California-based Liquid Robotics has partnered with the Centre for Environment, Fisheries and Aquaculture Science (CEFAS), UK, to deploy, test and recover a remotely piloted Wave Glider, which allows scientists to measure water characteristics and selectively collect samples in near real time.

The unmanned surface vehicle (USV) Lyra was deployed in the southern North Sea about 60 km off Lincolnshire and spent 48 days at sea before being recovered 20 miles off Lowestoft. While deployed, the remotely piloted vessel covered over 2,700 km at sea collecting samples, on demand, by receiving commands over the Iridium satellite network.

While deployed, Lyra covered over 2,700 km at sea collecting samples, on demand, by receiving commands over the Iridium satellite network. Image credit: Liquid Robotics.While deployed, Lyra covered over 2,700 km at sea collecting samples, on demand, by receiving commands over the Iridium satellite network. Image credit: Liquid Robotics.Sampling helps scientists assess the health of the oceans. For example, harmful algal blooms can lead to fish mortality events and cause toxicity in shellfish species that, if consumed, can be dangerous to human health.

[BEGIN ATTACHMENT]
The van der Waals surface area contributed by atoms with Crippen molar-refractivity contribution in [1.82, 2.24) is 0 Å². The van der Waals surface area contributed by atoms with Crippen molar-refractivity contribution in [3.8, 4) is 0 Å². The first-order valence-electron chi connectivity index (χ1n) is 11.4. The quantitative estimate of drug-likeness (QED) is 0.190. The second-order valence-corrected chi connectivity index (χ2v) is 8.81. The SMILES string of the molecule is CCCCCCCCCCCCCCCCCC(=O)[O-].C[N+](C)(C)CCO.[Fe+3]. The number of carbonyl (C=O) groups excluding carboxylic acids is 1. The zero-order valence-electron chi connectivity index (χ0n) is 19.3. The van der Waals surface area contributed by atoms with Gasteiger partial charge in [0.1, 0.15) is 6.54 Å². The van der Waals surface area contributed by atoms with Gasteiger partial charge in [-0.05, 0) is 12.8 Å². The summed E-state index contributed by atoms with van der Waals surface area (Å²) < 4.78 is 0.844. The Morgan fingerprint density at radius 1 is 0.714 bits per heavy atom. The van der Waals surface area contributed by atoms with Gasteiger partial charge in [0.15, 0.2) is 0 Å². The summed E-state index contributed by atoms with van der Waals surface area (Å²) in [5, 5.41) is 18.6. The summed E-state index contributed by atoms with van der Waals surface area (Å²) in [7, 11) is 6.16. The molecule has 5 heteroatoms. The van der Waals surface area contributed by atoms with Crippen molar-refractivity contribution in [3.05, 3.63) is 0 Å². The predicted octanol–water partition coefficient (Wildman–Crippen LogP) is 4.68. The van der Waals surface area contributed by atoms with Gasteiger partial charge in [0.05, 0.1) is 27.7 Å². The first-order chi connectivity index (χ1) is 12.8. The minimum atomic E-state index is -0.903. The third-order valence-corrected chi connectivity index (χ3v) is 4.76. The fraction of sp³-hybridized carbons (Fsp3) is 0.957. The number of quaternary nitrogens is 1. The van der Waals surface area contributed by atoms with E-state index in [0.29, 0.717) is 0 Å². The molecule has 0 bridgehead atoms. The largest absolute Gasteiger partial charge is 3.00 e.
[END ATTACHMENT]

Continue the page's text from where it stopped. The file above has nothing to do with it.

Using daily satellite images of a harmful algal bloom, CEFAS scientists navigated Lyra to a small suspected bloom of the phytoplankton Karenia sp. north of the Dogger Bank. Once in the area of the bloom, scientists monitored the near-real-time data from the onboard chlorophyll sensor to confirm its presence. They then commanded the onboard water sampler to take two samples that have since been confirmed to contain Karenia sp.

"The ability to collect samples on demand enables us to better target areas of scientific interest, potentially allowing us to collect specific samples more efficiently," says Dr. David Pearce, CEFAS marine observations systems manager. "We demonstrated that there is great potential in smart solutions for monitoring ocean conditions.”

The area in which the vessel operated was extremely challenging for a USV. During the trip, Lyra picked up transmissions of more than 350 ships and steered through many of the southern North Sea gas fields/platforms. The vessel also had to navigate around many shallow sandbanks in the southern North Sea and cope with strong tidal currents off East Anglia on its way back to Lowestoft.

To contact the author of this article, email engineering360editors@globalspec.com